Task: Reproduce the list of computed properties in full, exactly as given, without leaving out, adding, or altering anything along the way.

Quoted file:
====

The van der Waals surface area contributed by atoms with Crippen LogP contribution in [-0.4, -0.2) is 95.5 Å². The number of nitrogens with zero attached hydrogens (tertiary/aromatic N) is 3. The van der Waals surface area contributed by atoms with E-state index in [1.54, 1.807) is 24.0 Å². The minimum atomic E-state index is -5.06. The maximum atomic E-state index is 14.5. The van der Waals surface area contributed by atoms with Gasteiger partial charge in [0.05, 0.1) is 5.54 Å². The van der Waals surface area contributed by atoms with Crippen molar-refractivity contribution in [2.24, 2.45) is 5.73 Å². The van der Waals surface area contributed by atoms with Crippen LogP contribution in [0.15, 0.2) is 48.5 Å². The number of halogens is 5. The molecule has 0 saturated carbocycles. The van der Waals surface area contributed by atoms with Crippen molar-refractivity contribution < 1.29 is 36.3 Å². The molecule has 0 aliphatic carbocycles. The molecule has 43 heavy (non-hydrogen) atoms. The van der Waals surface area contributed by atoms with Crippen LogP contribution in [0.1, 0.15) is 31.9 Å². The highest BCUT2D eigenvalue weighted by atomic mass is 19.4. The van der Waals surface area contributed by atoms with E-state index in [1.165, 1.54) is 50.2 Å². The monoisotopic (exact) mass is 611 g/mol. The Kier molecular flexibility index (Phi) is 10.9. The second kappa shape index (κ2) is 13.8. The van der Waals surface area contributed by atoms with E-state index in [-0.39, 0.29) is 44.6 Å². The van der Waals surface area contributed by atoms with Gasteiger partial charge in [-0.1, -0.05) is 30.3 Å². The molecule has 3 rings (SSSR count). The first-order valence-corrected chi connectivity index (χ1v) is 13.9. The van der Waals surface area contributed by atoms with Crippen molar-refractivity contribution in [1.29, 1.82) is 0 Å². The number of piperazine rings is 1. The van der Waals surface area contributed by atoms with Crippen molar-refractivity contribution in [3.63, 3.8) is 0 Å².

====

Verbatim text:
The van der Waals surface area contributed by atoms with Crippen LogP contribution in [-0.4, -0.2) is 95.5 Å². The number of nitrogens with zero attached hydrogens (tertiary/aromatic N) is 3. The van der Waals surface area contributed by atoms with E-state index in [1.54, 1.807) is 24.0 Å². The minimum atomic E-state index is -5.06. The maximum atomic E-state index is 14.5. The van der Waals surface area contributed by atoms with Gasteiger partial charge in [0.05, 0.1) is 5.54 Å². The van der Waals surface area contributed by atoms with Crippen molar-refractivity contribution in [2.24, 2.45) is 5.73 Å². The van der Waals surface area contributed by atoms with Crippen LogP contribution in [0.15, 0.2) is 48.5 Å². The number of halogens is 5. The molecule has 0 saturated carbocycles. The van der Waals surface area contributed by atoms with Crippen molar-refractivity contribution < 1.29 is 36.3 Å². The molecule has 0 aliphatic carbocycles. The molecule has 43 heavy (non-hydrogen) atoms. The van der Waals surface area contributed by atoms with Crippen LogP contribution in [0.1, 0.15) is 31.9 Å². The highest BCUT2D eigenvalue weighted by atomic mass is 19.4. The van der Waals surface area contributed by atoms with E-state index in [1.165, 1.54) is 50.2 Å². The monoisotopic (exact) mass is 611 g/mol. The Kier molecular flexibility index (Phi) is 10.9. The second kappa shape index (κ2) is 13.8. The van der Waals surface area contributed by atoms with E-state index in [-0.39, 0.29) is 44.6 Å². The van der Waals surface area contributed by atoms with Gasteiger partial charge in [-0.1, -0.05) is 30.3 Å². The molecule has 3 rings (SSSR count). The first-order valence-corrected chi connectivity index (χ1v) is 13.9. The van der Waals surface area contributed by atoms with Crippen molar-refractivity contribution in [1.29, 1.82) is 0 Å². The number of piperazine rings is 1. The van der Waals surface area contributed by atoms with Crippen molar-refractivity contribution in [3.63, 3.8) is 0 Å².